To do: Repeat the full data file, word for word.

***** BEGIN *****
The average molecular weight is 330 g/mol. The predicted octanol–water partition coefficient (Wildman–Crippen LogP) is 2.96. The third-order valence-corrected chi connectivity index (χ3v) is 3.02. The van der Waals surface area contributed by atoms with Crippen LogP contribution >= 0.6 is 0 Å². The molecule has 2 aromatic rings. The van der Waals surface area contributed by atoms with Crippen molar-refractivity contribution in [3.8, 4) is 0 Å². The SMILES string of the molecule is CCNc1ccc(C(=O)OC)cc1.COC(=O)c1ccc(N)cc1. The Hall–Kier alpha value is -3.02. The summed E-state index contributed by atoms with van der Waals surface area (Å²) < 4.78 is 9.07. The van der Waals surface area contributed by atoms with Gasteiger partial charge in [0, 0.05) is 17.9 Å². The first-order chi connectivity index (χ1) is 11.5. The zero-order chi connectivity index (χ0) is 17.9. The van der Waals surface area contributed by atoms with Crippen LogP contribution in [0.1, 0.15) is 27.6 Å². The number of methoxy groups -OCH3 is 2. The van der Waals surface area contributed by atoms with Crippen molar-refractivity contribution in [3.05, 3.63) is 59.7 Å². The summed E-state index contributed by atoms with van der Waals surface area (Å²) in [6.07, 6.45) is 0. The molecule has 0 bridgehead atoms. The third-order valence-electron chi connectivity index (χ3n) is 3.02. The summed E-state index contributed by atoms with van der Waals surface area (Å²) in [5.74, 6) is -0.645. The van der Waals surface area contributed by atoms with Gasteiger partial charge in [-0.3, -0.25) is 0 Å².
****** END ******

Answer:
The average molecular weight is 330 g/mol. The predicted octanol–water partition coefficient (Wildman–Crippen LogP) is 2.96. The third-order valence-corrected chi connectivity index (χ3v) is 3.02. The van der Waals surface area contributed by atoms with Crippen LogP contribution >= 0.6 is 0 Å². The molecule has 2 aromatic rings. The van der Waals surface area contributed by atoms with Crippen molar-refractivity contribution in [3.8, 4) is 0 Å². The SMILES string of the molecule is CCNc1ccc(C(=O)OC)cc1.COC(=O)c1ccc(N)cc1. The Hall–Kier alpha value is -3.02. The summed E-state index contributed by atoms with van der Waals surface area (Å²) < 4.78 is 9.07. The van der Waals surface area contributed by atoms with Gasteiger partial charge in [0, 0.05) is 17.9 Å². The first-order chi connectivity index (χ1) is 11.5. The zero-order chi connectivity index (χ0) is 17.9. The van der Waals surface area contributed by atoms with Crippen LogP contribution in [0.1, 0.15) is 27.6 Å². The number of methoxy groups -OCH3 is 2. The van der Waals surface area contributed by atoms with Crippen molar-refractivity contribution in [3.05, 3.63) is 59.7 Å². The summed E-state index contributed by atoms with van der Waals surface area (Å²) in [6.07, 6.45) is 0. The molecule has 0 bridgehead atoms. The third-order valence-electron chi connectivity index (χ3n) is 3.02. The summed E-state index contributed by atoms with van der Waals surface area (Å²) in [5.74, 6) is -0.645. The van der Waals surface area contributed by atoms with Gasteiger partial charge in [-0.3, -0.25) is 0 Å².